Apparently the victim tapped on the car and that irked one of the alleged attackers. We have thought about the notion that a wounded male pride can lead to a murder and could not quite wrap our mind around that. Is life so cheap there that a perceived offense could not be resolved without spilling blood?  But this is also a country where you reportedly can even hire tandem hitmen for a little more than a couple hundred dollars.

Below is an excerpt from Get Real Philippines, a blog that should be part of FSI’s Overseas Briefing Center resources for FS employees researching about prospective assignment to the Philippines.

George Anikow murder: Violence is a broad and profound cultural condition in Philippine society

Again we encounter another instance of the violent nature of Filipinos — a people expats have for so long warned one shouldn’t cross as they (1) don’t fight fair and (2) hold deadly unshakable grudges. Last night saw the murder of George Anikow, a former US Marine officer and spouse of a US Embassy staff member allegedly in the hands of a gang of enraged Filipino men at the gate of posh Makati village Bel Air. What was initially a mild altercation between Anikow and the party of four young men reportedly turned into a brawl that left Anikow mortally wounded from stab wounds.

One can understand getting beat up in a brawl. But to wield a knife in one is just so, well, Pinoy. For a nation that idolises boxers, one wonders why the idea of fighting fair mano-y-mano seems lost in the typical Filipino male.
[..]
This is after all a nation where assassins riding tandem on motorcycles can be hired for a hit for no more than Php10,000 (a little more than USD200). It is quite amazing that the Philippines is not on Uncle Sam’s permanent travel ban list. The simplest misunderstanding, misconstrued look, or unintended slight can provoke a massive feudal vendetta that could last generations. It seems to all stem from the world-renowned pipsqueak ego of the Filipino…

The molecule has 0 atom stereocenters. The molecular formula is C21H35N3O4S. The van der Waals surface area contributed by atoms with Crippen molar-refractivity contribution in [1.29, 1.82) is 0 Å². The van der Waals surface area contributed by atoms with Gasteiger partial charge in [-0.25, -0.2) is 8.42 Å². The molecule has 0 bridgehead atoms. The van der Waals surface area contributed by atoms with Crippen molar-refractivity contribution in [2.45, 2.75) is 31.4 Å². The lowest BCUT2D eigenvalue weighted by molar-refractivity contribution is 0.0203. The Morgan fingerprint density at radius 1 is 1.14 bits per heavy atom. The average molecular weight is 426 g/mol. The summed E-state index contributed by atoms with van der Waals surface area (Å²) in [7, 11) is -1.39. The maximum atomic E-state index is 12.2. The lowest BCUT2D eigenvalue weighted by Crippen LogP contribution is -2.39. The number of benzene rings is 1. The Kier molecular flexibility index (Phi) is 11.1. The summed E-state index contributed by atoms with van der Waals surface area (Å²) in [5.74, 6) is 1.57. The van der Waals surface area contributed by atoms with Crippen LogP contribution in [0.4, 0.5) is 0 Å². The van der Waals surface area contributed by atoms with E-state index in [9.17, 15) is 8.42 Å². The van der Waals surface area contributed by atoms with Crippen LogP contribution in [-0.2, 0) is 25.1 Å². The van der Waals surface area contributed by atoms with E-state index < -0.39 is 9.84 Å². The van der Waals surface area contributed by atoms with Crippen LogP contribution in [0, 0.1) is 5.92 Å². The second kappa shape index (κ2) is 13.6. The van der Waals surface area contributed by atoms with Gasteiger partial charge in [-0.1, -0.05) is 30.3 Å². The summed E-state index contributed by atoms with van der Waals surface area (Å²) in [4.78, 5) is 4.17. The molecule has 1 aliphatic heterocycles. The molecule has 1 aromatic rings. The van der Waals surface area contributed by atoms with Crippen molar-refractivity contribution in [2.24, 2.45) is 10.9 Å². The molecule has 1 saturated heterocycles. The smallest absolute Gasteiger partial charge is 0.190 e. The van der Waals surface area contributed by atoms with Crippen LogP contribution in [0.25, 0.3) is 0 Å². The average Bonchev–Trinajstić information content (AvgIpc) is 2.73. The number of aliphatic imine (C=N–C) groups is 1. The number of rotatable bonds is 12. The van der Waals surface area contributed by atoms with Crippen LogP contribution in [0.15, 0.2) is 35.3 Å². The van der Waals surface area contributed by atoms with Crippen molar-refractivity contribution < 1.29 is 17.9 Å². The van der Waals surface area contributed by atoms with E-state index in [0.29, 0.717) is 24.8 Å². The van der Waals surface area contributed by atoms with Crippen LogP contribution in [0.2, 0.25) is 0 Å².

[...]
The Filipino’s taste for petty violence has spawned lively viral video circuses many times. Recall the Thrilla in NAIA involving Ramon Tulfo, Raymart Santiago and Claudine Barretto, Robert Carabuna vs the MMDA, and other such nuggets of Pinoy class. Perhaps there is something to be said about the way Filipino men are raised — or not raised as the case may be for the entire generation of Filipinos absentee-parented by the modern-day “heroes” of this sad nation, the Overseas Foreign Workers (OFW).

Read in full here. Given that the presidential palace’s immediate reaction concerned a travel advisory, the Get Real Philippines blog post just sent Malacanang into an apoplectic shock.

Rappler.com noted that the Anikow killing is the first of a foreign diplomat’s family member in the Philippines since the famous Hultman-Chapman case.  That’s the case where Claudio Teehankee Jr., son of the late chief justice Claudio Teehankee, was convicted of murdering two people, one of them the son of a US Embassy employee, inside Dasmariñas subdivision also in Makati.  Teehankee Jr. served 17 years in jail and was granted a presidential pardon in 2008.

 

 

 

 

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Filed under Americans Abroad, Foreign Service, FSOs, Realities of the FS, Spouses/Partners, U.S. Missions